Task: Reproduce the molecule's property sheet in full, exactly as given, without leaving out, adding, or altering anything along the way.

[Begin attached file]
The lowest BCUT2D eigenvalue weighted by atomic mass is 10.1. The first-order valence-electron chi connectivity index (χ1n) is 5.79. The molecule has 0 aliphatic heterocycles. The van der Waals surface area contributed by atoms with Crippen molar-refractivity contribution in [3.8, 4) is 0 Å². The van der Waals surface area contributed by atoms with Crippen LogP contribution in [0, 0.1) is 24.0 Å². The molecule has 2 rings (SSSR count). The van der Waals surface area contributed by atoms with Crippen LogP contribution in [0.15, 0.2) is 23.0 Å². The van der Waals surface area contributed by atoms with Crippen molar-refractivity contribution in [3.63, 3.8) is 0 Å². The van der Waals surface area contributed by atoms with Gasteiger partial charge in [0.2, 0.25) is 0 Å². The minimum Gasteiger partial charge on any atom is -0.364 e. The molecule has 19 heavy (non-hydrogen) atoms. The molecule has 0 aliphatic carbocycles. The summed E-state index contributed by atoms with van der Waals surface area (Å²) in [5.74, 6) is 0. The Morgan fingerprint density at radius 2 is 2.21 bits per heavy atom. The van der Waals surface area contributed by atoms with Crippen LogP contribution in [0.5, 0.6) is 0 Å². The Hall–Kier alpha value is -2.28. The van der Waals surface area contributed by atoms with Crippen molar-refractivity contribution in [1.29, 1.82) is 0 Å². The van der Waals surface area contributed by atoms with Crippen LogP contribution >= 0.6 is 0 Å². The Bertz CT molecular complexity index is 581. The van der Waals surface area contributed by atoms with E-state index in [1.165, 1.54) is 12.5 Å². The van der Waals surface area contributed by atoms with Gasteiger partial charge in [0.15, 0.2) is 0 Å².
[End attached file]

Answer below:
The lowest BCUT2D eigenvalue weighted by atomic mass is 10.1. The first-order valence-electron chi connectivity index (χ1n) is 5.79. The molecule has 0 aliphatic heterocycles. The van der Waals surface area contributed by atoms with Crippen molar-refractivity contribution in [3.8, 4) is 0 Å². The van der Waals surface area contributed by atoms with Crippen LogP contribution in [0, 0.1) is 24.0 Å². The molecule has 2 rings (SSSR count). The van der Waals surface area contributed by atoms with Crippen LogP contribution in [0.15, 0.2) is 23.0 Å². The van der Waals surface area contributed by atoms with Crippen molar-refractivity contribution in [3.63, 3.8) is 0 Å². The van der Waals surface area contributed by atoms with Gasteiger partial charge in [0.2, 0.25) is 0 Å². The minimum Gasteiger partial charge on any atom is -0.364 e. The molecule has 19 heavy (non-hydrogen) atoms. The molecule has 0 aliphatic carbocycles. The summed E-state index contributed by atoms with van der Waals surface area (Å²) in [5.74, 6) is 0. The Morgan fingerprint density at radius 2 is 2.21 bits per heavy atom. The van der Waals surface area contributed by atoms with Crippen LogP contribution in [0.5, 0.6) is 0 Å². The Hall–Kier alpha value is -2.28. The van der Waals surface area contributed by atoms with Crippen molar-refractivity contribution in [1.29, 1.82) is 0 Å². The van der Waals surface area contributed by atoms with Crippen LogP contribution >= 0.6 is 0 Å². The Bertz CT molecular complexity index is 581. The van der Waals surface area contributed by atoms with E-state index in [1.165, 1.54) is 12.5 Å². The van der Waals surface area contributed by atoms with Gasteiger partial charge in [0.15, 0.2) is 0 Å².